When executing interactively, bash  displays  the  primary
prompt  PS1  when  it  is ready to read a command, and the
secondary prompt PS2 when it needs more input to  complete
a  command.   Bash  allows these prompt strings to be cus-
tomized by inserting a number of backslash-escaped special
characters that are decoded as follows:
       \a     an ASCII bell character (07)
       \d     the  date  in  "Weekday  Month  Date" format
              (e.g., "Tue May 26")
       \e     an ASCII escape character (033)
       \h     the hostname up to the first `.'
       \H     the hostname
       \n     newline
       \r     carriage return
       \s     the name of the shell, the  basename  of  $0
              (the portion following the final slash)
       \t     the current time in 24-hour HH:MM:SS format
       \T     the current time in 12-hour HH:MM:SS format
       \@     the current time in 12-hour am/pm format
       \u     the username of the current user
       \v     the version of bash (e.g., 2.00)
       \V     the  release  of  bash, version + patchlevel
              (e.g., 2.00.0)
       \w     the current working directory
       \W     the basename of the current  working  direc-
              tory
       \!     the history number of this command
       \#     the command number of this command
       \$     if  the effective UID is 0, a #, otherwise a
              $
       \nnn   the character  corresponding  to  the  octal
              number nnn
       \\     a backslash
       \[     begin a sequence of non-printing characters,
              which could be used to embed a terminal con-
              trol sequence into the prompt
       \]     end a sequence of non-printing characters

Continuing where we left off:

[giles@nikola giles]$ PS1="\u@\h \W> "
giles@nikola giles> ls
bin   mail
giles@nikola giles>

This is similar to the default on most Linux distributions. I wanted a slightly different appearance, so I changed this to:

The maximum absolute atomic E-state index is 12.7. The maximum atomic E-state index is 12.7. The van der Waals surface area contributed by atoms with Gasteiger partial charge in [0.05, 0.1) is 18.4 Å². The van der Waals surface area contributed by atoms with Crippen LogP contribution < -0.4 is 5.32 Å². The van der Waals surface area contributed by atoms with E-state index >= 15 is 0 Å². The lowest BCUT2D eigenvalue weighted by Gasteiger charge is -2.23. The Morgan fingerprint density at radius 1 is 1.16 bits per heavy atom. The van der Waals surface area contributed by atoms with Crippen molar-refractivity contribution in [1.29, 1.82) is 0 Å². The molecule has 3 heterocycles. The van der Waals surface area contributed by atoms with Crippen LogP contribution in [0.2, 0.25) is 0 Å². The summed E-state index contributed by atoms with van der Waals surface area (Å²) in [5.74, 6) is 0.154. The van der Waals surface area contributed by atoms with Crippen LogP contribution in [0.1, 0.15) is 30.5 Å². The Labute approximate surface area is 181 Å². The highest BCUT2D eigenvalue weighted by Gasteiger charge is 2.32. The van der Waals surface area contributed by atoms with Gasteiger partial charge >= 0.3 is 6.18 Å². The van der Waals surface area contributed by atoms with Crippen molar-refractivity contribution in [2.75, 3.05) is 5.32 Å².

giles@nikola giles> PS1="[\t][\u@\h:\w]\$ "
[21:52:01][giles@nikola:~]$ ls
bin   mail
[21:52:15][giles@nikola:~]$ 

2.6 Setting the PS? Strings Permanently

Various people and distributions set their PS? strings in different places. The most common places are /etc/profile, /etc/bashrc, ~/.bash_profile, and ~/.bashrc . Johan Kullstam ( johan19@idt.net) writes:

the PS1 string should be set in .bashrc. this is because non-interactive bashes go out of their way to unset PS1. the bash man page tells how the presence or absence of PS1 is a good way of knowing whether one is in an interactive vs non-interactive (ie script) bash session.

the way i realized this is that startx is a bash script. what this means is, startx will wipe out your prompt. when you set PS1 in .profile (or .bash_profile), login at console, fire up X via startx, your PS1 gets nuked in the process leaving you with the default prompt.

one workaround is to launch xterms and rxvts with the -ls option to force them to read .profile. but any time a shell is called via a non-interactive shell-script middleman PS1 is lost. system(3) uses sh -c which if sh is bash will kill PS1. a better way is to place the PS1 definition in .bashrc. this is read every time bash starts and is where interactive things - eg PS1 should go.

therefore it should be stressed that PS1=..blah.. should be in .bashrc and not .profile.

I tried to duplicate the problem he explains, and encountered a different one: my PROMPT_COMMAND variable (which will be introduced later) was blown away. My knowledge in this area is somewhat shaky, so I'm going to go with what Johan says.